The objectives of our study were to compare patient characteristics and severity of disease in obese and normal-weight-confirmed people with asthma and to explore reasons for misdiagnosis of asthma, including potential interactions with obesity.
We randomly selected patients with physician-diagnosed asthma from eight Canadian cities. Asthma diagnosis was confirmed via a sequential lung function testing algorithm. Logistic analysis was conducted to compare obese and normal-weight-confirmed people with asthma and to assess characteristics associated with misdiagnosis of asthma. Interaction with obesity was investigated.
Complete assessments were obtained on 496 subjects who reported physician-diagnosed asthma (242 obese and 254 normal-weight subjects); 346 had asthma confirmed with sequential lung testing, and in 150 subjects a diagnosis of asthma was ruled out. Obese subjects with asthma were significantly more likely to be men, have a history of hypertension and gastroesophageal reflux disease, and have a lower FEV(1) compared with normal-weight subjects with asthma. Older subjects, men, and subjects with higher FEV(1) were more likely to have received misdiagnoses of asthma. Obesity was not an independent predictor of misdiagnosis, however there was an interaction between obesity and urgent visits for respiratory symptoms. The odds ratio for receiving a misdiagnosis of asthma for obese individuals as compared with normal-weight individuals was 4.08 (95% CI, 1.23-13.5) for those with urgent visits in the past 12 months.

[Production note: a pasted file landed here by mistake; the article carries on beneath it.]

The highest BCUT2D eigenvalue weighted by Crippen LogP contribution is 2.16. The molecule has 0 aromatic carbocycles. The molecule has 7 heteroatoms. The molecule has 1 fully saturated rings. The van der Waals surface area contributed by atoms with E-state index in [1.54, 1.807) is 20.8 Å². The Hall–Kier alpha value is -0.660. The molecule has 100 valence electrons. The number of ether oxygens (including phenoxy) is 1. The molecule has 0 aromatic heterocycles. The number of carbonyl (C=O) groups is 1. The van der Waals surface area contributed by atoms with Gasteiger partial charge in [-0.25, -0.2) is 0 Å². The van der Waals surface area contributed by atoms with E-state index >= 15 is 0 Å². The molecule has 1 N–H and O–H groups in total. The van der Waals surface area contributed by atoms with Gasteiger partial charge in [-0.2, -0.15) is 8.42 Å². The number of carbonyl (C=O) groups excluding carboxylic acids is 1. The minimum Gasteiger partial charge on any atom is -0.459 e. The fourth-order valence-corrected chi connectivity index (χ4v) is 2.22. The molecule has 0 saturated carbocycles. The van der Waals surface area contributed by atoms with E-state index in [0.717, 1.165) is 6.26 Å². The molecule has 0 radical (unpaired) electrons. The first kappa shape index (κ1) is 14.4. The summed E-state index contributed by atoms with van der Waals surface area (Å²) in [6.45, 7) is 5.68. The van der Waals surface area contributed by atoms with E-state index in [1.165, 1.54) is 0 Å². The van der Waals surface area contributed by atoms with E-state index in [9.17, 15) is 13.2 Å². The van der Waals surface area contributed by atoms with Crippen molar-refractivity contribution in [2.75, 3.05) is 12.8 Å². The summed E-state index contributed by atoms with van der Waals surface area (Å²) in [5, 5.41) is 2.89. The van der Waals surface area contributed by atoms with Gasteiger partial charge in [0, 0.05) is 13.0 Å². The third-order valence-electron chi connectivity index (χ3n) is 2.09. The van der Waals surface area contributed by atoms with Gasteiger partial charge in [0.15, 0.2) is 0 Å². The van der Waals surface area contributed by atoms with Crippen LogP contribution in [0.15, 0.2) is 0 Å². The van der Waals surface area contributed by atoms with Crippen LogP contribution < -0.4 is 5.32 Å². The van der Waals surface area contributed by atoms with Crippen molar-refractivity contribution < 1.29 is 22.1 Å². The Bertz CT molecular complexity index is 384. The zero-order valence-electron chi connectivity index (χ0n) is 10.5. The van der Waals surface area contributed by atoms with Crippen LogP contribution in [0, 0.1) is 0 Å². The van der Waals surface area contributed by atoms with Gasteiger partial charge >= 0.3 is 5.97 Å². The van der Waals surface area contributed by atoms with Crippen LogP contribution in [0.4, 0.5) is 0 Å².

Obese people with asthma have lower lung function and more comorbidities compared with normal-weight people with asthma. Obese individuals who make urgent visits for respiratory symptoms are more likely to receive a misdiagnosis of asthma.
Clinical experiments demonstrate that the asthmatic response to an aeroallergen can be enhanced by prior exposure to an air pollutant.
We sought to compare the effects of ambient aeroallergens on hospitalization for asthma between high and low air pollution days in 11 large Canadian cities.
Daily time-series analysis was used, and results were adjusted for day of the week, temperature, barometric pressure, and relative humidity.